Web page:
As an SEO Company, we often get this question, and the answer can be a bit tricky because duplicate content can exist not only on your website but other websites as well. For instance, if your content matches too closely between pages of your website (most say 90% match), then it can be flagged for duplicate content. Another example would be viral or syndicated blog posts; the original content lives on your website. However, other bloggers and websites may have posted it to their websites as well essentially creating duplicate content. These are just a couple of examples, and surely there are more. The reason you’re probably researching duplicate content is that you received a red flag for duplicate content.
Google Recommendations Regarding Duplicate Content
Google has provided SEOs some steps to address duplicate content issues to ensure visitors see the content you want them to see:
- Use 301 redirects: If you’ve redesigned your website, you can use 301 redirects in your .htaccess file to redirect visitors, Googlebot, and other spiders. This will prevent broken links and help you keep your SEO link Juice.
- Be consistent: Keep internal linking consistent. For example, don’t link to http://www.example.com/page/ and http://www.example.com/page
- Use top-level domains: To help serve the most appropriate version.
- Syndicate carefully: Google will always show the version they think is the most appropriate for users given each search, which may or may not is the version you prefer. You can ask those who use your content to use the noindex meta tag to prevent search engines from indexing their version.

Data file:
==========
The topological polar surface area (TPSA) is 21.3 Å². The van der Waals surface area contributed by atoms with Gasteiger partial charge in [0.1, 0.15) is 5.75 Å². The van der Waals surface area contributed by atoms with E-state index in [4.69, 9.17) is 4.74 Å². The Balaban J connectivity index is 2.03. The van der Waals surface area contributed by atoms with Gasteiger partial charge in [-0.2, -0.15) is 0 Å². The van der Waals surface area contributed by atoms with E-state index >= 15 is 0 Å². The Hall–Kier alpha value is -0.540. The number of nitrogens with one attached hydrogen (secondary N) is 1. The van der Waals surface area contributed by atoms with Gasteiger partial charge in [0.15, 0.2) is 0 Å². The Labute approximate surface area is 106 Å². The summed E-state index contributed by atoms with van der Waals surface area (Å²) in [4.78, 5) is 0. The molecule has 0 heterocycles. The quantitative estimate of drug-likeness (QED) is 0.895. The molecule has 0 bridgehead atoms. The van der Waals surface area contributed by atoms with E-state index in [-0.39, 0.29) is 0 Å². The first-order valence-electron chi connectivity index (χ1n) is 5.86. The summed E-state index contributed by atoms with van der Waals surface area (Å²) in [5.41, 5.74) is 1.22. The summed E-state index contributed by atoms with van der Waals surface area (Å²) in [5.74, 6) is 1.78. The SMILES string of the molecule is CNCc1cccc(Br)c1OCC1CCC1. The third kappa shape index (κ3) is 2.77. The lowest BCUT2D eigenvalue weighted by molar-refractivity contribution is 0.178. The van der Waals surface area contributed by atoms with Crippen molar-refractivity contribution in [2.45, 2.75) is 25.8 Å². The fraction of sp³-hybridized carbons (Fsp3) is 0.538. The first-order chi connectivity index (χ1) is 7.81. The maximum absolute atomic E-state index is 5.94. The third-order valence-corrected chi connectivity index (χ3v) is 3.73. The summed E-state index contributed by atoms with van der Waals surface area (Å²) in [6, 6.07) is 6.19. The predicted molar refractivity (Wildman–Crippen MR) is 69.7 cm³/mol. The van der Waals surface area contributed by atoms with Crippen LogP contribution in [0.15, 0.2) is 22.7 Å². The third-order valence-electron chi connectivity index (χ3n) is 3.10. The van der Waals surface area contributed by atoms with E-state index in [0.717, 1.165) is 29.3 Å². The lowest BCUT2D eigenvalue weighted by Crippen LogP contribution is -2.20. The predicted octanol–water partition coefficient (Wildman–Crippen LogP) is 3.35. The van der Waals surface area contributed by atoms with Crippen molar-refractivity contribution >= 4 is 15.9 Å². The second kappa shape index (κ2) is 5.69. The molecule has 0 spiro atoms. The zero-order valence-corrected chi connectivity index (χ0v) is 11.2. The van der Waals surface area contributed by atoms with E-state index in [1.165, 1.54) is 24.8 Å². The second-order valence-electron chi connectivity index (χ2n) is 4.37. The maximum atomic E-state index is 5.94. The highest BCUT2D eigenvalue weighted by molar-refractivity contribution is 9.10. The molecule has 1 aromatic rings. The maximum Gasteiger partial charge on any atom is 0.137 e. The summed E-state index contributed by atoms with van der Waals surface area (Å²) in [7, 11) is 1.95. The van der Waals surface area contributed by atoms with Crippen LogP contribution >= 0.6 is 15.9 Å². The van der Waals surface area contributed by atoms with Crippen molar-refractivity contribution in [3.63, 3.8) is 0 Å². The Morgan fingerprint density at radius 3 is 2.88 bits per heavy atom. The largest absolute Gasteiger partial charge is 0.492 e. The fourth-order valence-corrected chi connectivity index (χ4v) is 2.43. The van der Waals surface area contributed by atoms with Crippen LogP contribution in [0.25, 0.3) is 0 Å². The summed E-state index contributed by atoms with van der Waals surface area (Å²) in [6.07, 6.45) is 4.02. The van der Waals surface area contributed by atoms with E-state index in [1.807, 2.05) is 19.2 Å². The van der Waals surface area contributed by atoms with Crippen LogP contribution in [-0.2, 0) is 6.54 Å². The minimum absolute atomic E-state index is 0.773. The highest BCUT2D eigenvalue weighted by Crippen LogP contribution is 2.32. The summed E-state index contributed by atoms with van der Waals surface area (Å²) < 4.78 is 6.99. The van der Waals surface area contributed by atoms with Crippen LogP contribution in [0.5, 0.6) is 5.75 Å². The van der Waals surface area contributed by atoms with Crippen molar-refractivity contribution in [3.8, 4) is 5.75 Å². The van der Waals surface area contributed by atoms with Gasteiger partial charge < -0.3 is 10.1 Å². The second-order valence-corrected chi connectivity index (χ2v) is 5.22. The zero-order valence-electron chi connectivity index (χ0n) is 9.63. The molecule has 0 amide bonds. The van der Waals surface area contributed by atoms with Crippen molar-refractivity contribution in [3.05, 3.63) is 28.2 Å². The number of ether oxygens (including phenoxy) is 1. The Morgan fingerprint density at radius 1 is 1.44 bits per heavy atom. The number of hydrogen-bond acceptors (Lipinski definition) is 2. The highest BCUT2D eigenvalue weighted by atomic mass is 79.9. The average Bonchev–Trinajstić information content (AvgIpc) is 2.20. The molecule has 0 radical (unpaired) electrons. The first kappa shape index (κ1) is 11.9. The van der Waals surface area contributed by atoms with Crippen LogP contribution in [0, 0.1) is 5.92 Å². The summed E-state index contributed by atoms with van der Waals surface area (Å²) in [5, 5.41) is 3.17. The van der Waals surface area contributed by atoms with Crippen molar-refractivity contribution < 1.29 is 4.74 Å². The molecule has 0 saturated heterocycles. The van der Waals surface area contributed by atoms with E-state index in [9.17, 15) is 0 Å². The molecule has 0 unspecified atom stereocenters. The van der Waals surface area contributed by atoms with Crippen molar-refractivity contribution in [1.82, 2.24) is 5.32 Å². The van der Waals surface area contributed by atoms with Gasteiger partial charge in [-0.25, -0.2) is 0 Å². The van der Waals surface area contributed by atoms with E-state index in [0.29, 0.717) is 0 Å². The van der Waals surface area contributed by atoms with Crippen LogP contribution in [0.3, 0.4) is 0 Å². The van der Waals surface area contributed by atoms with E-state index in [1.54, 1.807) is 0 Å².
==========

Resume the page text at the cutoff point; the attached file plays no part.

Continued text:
- Use Search Console to index your preferred site: You can tell Google your preferred domain (http://www.example.com or http://example.com).
- Minimize boilerplate repetition: Instead of including lengthy copyright content on the bottom of every page, include a summary and then link to a page with more details.
- Avoid publishing stubs: Users don’t like seeing “empty” pages, so avoid placeholders where possible. For example, don’t publish pages for which you don’t yet have real content. If you create a placeholder pages, use the noindex meta tag to block these pages from being indexed.
- Understand your Content Management System (CMS): Make sure to familiarize yourself with how content is display on your website. Blogs, forums, and related systems often show the same content in multiple formats. For instance, a blog entry may appear on the home page of the blog, in an archive page, and in a page of other entries with the same label.
- Minimize similar content: if you have many pages that are similar, consider expanding each page or consolidating the pages into one.
- Rel=”canonical” link element: Helps identify duplicate content and point search engines to the original piece of content.
Do Not Block Crawler Access
One approach Google does not recommend is blocking crawler access to duplicate content on your website. If search engines can’t crawl pages, they can’t automatically detect that these URLs point to the same content and will, therefore, treat them as separate pages.
Regardless, duplicate content doesn’t usually result in a penalty; unless, it is deemed to be deceptive and manipulates search engine results. If Google’s review indicates your website has engaged in deceptive practices, they will remove your website from the search results; until it no longer violates their guidelines.
If you’re having issues with duplicate content penalties, an SEO Agency like Actuate Media might be able to help you.
This Post Has One Comment
Thanks for sharing this insightful content. It’s really helpful. I want to know, how to avoid duplicate content, when I’m Posting the content on my Book blog & then same content on medium and other blogging platforms too.